The Morning Fix: Google sees all. Time Warner wants to watch you.
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After the coffee. Before wondering if I should go to rehab for ‘exhaustion.’
The Skinny: Spending a day in court (covering the Golden Globes TV rights trial) is like being back in high school. There are lots of rules, smelly bathrooms and bad wifi. Wednesday’s headlines include Google’s new strategy to track everything you do, Time Warner’s plans to capitalize on everything you do and more thoughts on Tuesday’s Oscar nominations.
The Daily Dose: Lifetime’s movie ‘Drew Peterson: Untouchable,’ starring a heavily made-up Rob Lowe as the suspected wife killer, drew almost 6 million viewers Sunday. Lifetime brass was quick to grab glory for the performance. ‘This is an amazing way to start the year and is a direct result of our aggressive strategy to green-light quality programming,’ said Lifetime President Nancy Dubuc. While she did green-light it, the movie was put into development by her predecessors at the channel. What will be interesting to see is whether its success will lead Lifetime, which has struggled to create new shows in the last few years, to return to its women-in-jeopardy roots and move away from trying so many reality programs.
We’re watching. This is a little out of our entertainment wheelhouse, but given its aspirations in media it is worth noting Google’s latest moves in tracking consumer habits, which could raise privacy issues. Google, of course, not only is the largest search engine, it also owns YouTube, has its own email platform and a TV application. More on what the ‘don’t be evil’ folks are planning from the Los Angeles Times and Wired.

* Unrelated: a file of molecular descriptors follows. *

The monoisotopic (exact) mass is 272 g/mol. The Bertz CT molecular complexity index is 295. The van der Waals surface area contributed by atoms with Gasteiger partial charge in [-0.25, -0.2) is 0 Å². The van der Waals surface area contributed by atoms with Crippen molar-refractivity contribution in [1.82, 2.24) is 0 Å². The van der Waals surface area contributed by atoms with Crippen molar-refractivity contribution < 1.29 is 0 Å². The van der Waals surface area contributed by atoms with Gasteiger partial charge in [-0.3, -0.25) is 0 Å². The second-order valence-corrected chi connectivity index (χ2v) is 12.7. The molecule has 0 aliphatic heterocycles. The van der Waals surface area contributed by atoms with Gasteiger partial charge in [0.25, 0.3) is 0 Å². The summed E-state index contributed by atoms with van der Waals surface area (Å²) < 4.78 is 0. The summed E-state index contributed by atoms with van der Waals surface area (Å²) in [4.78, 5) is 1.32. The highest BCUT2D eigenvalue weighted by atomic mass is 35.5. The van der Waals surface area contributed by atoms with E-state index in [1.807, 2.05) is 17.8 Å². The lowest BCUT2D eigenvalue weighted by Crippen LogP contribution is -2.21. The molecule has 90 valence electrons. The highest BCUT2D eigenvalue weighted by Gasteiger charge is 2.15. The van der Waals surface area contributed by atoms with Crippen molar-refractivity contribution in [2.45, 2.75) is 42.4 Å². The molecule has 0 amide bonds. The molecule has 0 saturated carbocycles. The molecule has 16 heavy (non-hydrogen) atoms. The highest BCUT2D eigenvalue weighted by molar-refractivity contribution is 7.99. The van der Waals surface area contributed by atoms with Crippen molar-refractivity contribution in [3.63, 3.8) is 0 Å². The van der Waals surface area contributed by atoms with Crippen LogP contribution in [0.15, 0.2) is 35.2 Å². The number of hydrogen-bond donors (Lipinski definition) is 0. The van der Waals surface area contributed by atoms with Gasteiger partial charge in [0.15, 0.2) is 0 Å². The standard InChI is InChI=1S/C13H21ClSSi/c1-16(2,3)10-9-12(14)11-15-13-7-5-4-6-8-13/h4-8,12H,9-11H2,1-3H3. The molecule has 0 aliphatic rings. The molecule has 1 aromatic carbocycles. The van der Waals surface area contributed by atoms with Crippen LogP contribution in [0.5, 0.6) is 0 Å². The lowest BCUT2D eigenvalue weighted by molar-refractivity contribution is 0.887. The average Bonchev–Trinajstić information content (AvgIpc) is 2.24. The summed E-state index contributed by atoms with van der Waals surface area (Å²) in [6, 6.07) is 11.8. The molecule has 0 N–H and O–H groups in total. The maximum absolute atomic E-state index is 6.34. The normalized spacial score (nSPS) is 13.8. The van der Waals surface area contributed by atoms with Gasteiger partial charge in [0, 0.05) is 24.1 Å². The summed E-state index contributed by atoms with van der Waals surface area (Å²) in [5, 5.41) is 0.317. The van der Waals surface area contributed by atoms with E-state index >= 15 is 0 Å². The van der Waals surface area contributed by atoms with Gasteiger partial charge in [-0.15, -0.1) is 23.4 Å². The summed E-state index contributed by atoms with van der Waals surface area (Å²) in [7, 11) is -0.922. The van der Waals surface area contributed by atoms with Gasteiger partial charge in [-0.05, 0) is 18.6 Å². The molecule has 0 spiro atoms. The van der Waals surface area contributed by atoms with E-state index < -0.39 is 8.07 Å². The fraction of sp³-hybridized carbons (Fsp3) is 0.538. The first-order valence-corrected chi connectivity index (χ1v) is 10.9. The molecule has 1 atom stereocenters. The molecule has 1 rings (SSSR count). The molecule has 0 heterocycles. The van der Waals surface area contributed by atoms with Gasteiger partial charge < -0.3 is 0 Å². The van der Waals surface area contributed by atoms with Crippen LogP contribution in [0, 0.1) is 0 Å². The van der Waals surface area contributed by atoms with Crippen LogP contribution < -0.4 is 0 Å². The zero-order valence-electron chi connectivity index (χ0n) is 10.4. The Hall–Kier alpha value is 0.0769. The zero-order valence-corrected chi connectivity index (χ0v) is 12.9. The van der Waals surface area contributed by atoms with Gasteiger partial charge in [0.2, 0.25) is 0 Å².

I could have rented them my place for less money. Time Warner has created a lab in its corporate headquarters to observe how people consume media. The media giant will see how people interact with television, magazines and video games, and react to advertising. Sounds like one of these deals where a company spends tons of money to learn the obvious. On the other hand, next time I’m in New York and need to get out of the rain and use a bathroom, I’ll know where to go. More from the New York Times.
Hot market. Just days after News Corp.'s Fox announced it was launching a Spanish-language broadcast network in the United States, Mexican programming giant Televisa said it has struck a deal with production company Lions Gate to produce programming to sell in the U.S. Details from the Wall Street Journal and Los Angeles Times.
Boys’ club. The British government is probing the lack of women both on and off the air at the BBC. ‘It is an issue that we must keep pressing at,’ Broadcasting Minister Ed Vaizey was quoted saying in the Guardian. ‘Some people might regard it as frivolous or something that makes good copy for a parliamentary sketch, but … we want to hear a balance of voices on the radio and to see a balance of presenters on the television.’
Taking on Netflix? Amazon is considering offering its own standalone streaming service that would compete against Netflix, says the New York Post.
Inside the Los Angeles Times: Still debating the Oscar nominations? So are we. Here’s a story about how comedy fared and one about whether ‘The Artist’ will get a box office boost from all its nominations.
-- Joe Flint
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